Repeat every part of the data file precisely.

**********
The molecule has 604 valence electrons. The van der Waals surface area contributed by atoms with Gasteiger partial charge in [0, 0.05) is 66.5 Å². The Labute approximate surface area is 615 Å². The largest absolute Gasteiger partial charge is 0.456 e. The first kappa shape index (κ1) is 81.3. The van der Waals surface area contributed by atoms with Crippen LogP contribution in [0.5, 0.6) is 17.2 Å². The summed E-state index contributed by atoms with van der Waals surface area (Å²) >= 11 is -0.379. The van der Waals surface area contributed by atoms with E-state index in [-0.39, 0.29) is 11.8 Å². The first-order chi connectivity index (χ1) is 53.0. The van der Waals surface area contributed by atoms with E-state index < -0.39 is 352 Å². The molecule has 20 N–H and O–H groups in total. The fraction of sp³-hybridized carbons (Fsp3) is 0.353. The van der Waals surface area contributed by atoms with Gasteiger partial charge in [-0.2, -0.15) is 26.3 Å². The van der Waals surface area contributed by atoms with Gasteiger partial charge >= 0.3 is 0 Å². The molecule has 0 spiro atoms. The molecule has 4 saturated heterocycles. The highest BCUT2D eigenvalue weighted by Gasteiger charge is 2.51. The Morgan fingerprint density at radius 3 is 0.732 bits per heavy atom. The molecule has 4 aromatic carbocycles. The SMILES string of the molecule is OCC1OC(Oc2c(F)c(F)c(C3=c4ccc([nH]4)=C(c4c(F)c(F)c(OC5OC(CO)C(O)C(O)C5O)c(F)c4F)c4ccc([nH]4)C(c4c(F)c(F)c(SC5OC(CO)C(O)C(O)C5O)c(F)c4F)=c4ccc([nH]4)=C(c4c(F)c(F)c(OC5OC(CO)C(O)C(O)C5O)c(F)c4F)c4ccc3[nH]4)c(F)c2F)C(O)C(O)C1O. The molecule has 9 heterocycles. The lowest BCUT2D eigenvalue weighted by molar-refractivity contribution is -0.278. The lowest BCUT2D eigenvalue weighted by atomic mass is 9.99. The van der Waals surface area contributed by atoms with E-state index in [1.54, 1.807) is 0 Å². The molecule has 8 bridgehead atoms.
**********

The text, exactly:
The molecule has 604 valence electrons. The van der Waals surface area contributed by atoms with Gasteiger partial charge in [0, 0.05) is 66.5 Å². The Labute approximate surface area is 615 Å². The largest absolute Gasteiger partial charge is 0.456 e. The first kappa shape index (κ1) is 81.3. The van der Waals surface area contributed by atoms with Crippen LogP contribution in [0.5, 0.6) is 17.2 Å². The summed E-state index contributed by atoms with van der Waals surface area (Å²) >= 11 is -0.379. The van der Waals surface area contributed by atoms with E-state index in [-0.39, 0.29) is 11.8 Å². The first-order chi connectivity index (χ1) is 53.0. The van der Waals surface area contributed by atoms with E-state index < -0.39 is 352 Å². The molecule has 20 N–H and O–H groups in total. The fraction of sp³-hybridized carbons (Fsp3) is 0.353. The van der Waals surface area contributed by atoms with Gasteiger partial charge in [-0.2, -0.15) is 26.3 Å². The van der Waals surface area contributed by atoms with Gasteiger partial charge >= 0.3 is 0 Å². The molecule has 0 spiro atoms. The molecule has 4 saturated heterocycles. The highest BCUT2D eigenvalue weighted by Gasteiger charge is 2.51. The Morgan fingerprint density at radius 3 is 0.732 bits per heavy atom. The molecule has 4 aromatic carbocycles. The SMILES string of the molecule is OCC1OC(Oc2c(F)c(F)c(C3=c4ccc([nH]4)=C(c4c(F)c(F)c(OC5OC(CO)C(O)C(O)C5O)c(F)c4F)c4ccc([nH]4)C(c4c(F)c(F)c(SC5OC(CO)C(O)C(O)C5O)c(F)c4F)=c4ccc([nH]4)=C(c4c(F)c(F)c(OC5OC(CO)C(O)C(O)C5O)c(F)c4F)c4ccc3[nH]4)c(F)c2F)C(O)C(O)C1O. The molecule has 9 heterocycles. The lowest BCUT2D eigenvalue weighted by molar-refractivity contribution is -0.278. The lowest BCUT2D eigenvalue weighted by atomic mass is 9.99. The van der Waals surface area contributed by atoms with E-state index in [1.54, 1.807) is 0 Å². The molecule has 8 bridgehead atoms.